Refinance Your Vacation Home, Investment Property, or Second Home
You probably won't be surprised to learn that as mortgage lending guidelines have become stricter post housing crisis, it has also become more difficult to refinance a second home, vacation home, or investment property. Despite this, it is well worth looking into taking advantage of today's low mortgage rates as you may be missing out on significant savings.
If you want to refinance a second property, there are a few things you should be prepared for.
Higher interest rates
The higher the risk of a loan, the higher an interest rate a lender will offer. Though your personal qualifications may be the same as when you got your first mortgage, a loan on a second property is considered riskier than on a primary one. That's because in the event of financial difficulty, the borrower is more likely to pay the mortgage on a house they live in than on a vacation property.
If you have good credit, though, that increase may not be as dramatic as you'd think, and if you’re refinancing an existing second home loan, there’s a good chance you’ll be able to nab a rate that’s lower than your current one.
Lower loan-to-value ratio requirements
Your interest rate isn't the only thing that will be affected when dealing with a secondary property. If you hoped to tap your equity with a cash-out refinance, you’re going to have to pay special attention to your loan to value ratio, or the percentage of the home value that your loan covers.
Most lenders will require that you keep a lower loan to value ratio when you refinance, meaning that you may not be able to take out as much as you’d like.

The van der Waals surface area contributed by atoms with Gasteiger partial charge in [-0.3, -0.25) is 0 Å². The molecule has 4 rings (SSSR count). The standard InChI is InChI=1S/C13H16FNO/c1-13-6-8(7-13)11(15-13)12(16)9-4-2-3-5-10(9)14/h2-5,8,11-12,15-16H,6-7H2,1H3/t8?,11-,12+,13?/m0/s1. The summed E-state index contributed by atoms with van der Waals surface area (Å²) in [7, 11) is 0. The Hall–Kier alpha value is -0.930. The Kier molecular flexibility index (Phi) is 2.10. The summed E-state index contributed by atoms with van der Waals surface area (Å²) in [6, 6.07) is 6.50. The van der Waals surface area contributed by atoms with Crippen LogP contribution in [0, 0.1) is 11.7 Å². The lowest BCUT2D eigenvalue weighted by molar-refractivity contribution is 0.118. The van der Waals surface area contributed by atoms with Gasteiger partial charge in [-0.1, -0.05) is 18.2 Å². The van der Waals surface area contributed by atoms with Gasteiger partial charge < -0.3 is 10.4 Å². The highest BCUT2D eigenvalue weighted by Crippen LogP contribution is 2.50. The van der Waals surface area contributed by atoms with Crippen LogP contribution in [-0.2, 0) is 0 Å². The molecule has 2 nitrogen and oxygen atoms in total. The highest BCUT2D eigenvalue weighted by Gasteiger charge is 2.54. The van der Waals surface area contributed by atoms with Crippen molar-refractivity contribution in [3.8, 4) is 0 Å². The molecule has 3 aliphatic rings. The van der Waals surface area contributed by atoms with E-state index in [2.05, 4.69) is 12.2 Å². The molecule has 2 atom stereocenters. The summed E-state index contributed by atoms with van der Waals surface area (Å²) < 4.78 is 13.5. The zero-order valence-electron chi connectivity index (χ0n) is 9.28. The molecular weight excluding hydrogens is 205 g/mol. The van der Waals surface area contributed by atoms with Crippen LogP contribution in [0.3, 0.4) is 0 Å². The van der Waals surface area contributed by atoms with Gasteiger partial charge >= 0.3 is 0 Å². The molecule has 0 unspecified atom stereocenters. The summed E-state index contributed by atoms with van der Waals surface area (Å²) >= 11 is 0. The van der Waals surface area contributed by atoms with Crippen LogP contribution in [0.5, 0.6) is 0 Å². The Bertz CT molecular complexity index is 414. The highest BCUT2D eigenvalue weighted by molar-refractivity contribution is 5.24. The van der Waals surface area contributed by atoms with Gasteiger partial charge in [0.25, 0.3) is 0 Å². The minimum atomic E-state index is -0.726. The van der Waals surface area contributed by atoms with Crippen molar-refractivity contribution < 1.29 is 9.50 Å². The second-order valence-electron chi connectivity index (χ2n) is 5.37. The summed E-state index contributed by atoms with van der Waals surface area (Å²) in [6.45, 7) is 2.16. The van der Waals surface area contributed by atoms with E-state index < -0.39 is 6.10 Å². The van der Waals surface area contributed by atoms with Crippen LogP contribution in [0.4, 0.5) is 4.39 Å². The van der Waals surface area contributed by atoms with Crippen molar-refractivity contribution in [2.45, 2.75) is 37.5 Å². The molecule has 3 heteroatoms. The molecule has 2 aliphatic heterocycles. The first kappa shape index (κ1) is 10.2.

Higher minimum credit scores
You can also expect your lender to have higher credit history standards than they would if you were buying a primary residence. This is partially for the same reasons detailed above and partially because many of the loan programs that allow for lower credit scores (government programs like FHA and VA especially) aren’t available for second homes and investment properties.
Of course, so long as you haven’t had a large drop in your credit score since you got the original mortgage, you should be in a good place.
Additional income verification/documentation
During your refinance, your lender will want to make extra sure that you're in a good position to afford your second property.
The exact requirements for refinancing will vary greatly depending upon the lender, the investor, property usage (e.g., vacation, investment, rental), and a variety of other factors, but expect to produce as much documentation as you did when you first got the loan.
To get a free rate quote on refinancing your second home, fill out our easy apply form